Last Friday, Daily Monitor published a leaked list of 65 firms it said are financially distressed and may be bailed out by government as a result. The companies owe Shs1.3 trillion to different banks, which debts the government is apparently considering to help them settle.
The two most indebted firms on the list, which we are republishing, owe Shs201 billion each, while the third most indebted has outstanding loans of Shs120 billion. There are five steel firms on the list, which owe the largest amount of combined loans: Shs483 billion. The real estate sector, with 13 firms, is second with total debts of Shs421 billion.
These huge debts are indicative of the rise in non-performing loans in the banking sector during last calendar year. The ratio of non-performing loans to total gross loans rose to 5.3% in 2015 from 4.1% the previous year, according to data from Bank of Uganda. This translates to Shs573.4 billion in total non-performing loans in 2015, compared to Shs389.6 billion in 2014.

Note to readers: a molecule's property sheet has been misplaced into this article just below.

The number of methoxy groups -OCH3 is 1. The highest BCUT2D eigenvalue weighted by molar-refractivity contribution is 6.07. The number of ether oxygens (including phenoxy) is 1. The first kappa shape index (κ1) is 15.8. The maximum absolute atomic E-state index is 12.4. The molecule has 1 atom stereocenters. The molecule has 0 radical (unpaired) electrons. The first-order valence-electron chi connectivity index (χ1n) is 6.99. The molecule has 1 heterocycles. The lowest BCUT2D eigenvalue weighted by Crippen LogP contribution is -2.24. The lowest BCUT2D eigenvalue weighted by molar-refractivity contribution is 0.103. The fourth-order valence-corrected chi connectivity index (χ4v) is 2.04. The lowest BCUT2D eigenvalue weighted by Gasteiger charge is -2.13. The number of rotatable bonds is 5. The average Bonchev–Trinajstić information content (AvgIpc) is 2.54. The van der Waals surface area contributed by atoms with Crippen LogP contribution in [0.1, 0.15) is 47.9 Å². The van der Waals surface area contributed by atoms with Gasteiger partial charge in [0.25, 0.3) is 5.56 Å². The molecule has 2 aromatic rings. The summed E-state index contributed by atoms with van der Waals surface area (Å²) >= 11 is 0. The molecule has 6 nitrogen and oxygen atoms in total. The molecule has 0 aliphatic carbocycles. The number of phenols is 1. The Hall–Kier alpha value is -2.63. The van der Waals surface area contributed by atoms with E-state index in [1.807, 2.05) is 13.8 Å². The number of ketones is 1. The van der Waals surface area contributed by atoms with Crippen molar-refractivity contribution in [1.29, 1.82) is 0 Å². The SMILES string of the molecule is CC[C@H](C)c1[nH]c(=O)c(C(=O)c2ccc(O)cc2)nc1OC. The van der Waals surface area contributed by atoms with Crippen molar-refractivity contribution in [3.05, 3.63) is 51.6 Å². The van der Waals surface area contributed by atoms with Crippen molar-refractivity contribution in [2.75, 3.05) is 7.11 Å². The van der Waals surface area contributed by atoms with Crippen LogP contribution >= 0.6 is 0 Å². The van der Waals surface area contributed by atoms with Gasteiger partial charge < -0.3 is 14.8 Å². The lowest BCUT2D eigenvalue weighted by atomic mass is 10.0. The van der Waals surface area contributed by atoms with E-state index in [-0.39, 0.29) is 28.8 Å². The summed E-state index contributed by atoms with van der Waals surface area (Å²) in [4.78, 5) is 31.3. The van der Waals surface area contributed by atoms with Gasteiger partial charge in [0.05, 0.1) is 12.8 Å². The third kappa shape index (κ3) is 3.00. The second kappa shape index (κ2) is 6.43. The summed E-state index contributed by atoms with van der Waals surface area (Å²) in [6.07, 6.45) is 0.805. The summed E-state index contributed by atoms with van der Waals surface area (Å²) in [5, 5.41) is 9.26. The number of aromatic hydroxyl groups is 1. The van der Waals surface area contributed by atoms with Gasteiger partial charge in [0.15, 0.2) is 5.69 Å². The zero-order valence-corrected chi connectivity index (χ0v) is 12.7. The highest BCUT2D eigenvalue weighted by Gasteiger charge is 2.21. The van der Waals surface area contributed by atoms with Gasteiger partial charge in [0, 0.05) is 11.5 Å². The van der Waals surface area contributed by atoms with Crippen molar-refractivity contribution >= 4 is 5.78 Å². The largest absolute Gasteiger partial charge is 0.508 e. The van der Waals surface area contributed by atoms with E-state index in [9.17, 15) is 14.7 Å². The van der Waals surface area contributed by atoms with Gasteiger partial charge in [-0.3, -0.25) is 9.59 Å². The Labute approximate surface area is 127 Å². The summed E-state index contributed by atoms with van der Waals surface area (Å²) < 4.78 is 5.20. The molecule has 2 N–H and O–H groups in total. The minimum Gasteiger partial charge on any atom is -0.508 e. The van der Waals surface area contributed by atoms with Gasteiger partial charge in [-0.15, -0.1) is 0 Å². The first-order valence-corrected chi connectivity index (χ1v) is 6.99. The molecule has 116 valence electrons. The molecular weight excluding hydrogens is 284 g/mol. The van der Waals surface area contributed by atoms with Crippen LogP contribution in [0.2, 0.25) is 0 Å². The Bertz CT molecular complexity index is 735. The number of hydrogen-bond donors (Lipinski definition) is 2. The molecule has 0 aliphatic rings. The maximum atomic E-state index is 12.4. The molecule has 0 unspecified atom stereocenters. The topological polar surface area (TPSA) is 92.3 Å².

Some of the largest commercial banks reported record losses and reduced profitability because they were forced to increase their allowance for bad debts to cover non-performing loans. One of these banks, classified as a “domestic systemically important bank” by the central bank, had a “significant exposure to one borrower.”
We do not know which one- if any- of the firms on the list is responsible for the bank’s troubles. But the government is not denying the authenticity of the list, or if indeed it is considering bailing out the firms. The finance minister indicated that the issue is under discussion, according to Daily Monitor.
President Museveni said government would provide support to companies with large debt obligations in the State of the Nation Address. He blamed the debts on high commercial lending rates, which stood at an average of 24.6% at the end of last year compared to 20.7% in 2014. Interestingly, he singled out distressed companies in the oil sector; oil and gas firms owe Shs70 billion to banks, according to the leaked list.
Not everyone in government is on board with the idea of bailing out the firms. Apparently the central bank and technocrats from the finance ministry think a bailout ignores the more urgent economic issues that should be addressed.
And maybe some just don’t buy the idea of using taxes to rescue nightclubs, hotels, and for-profit schools.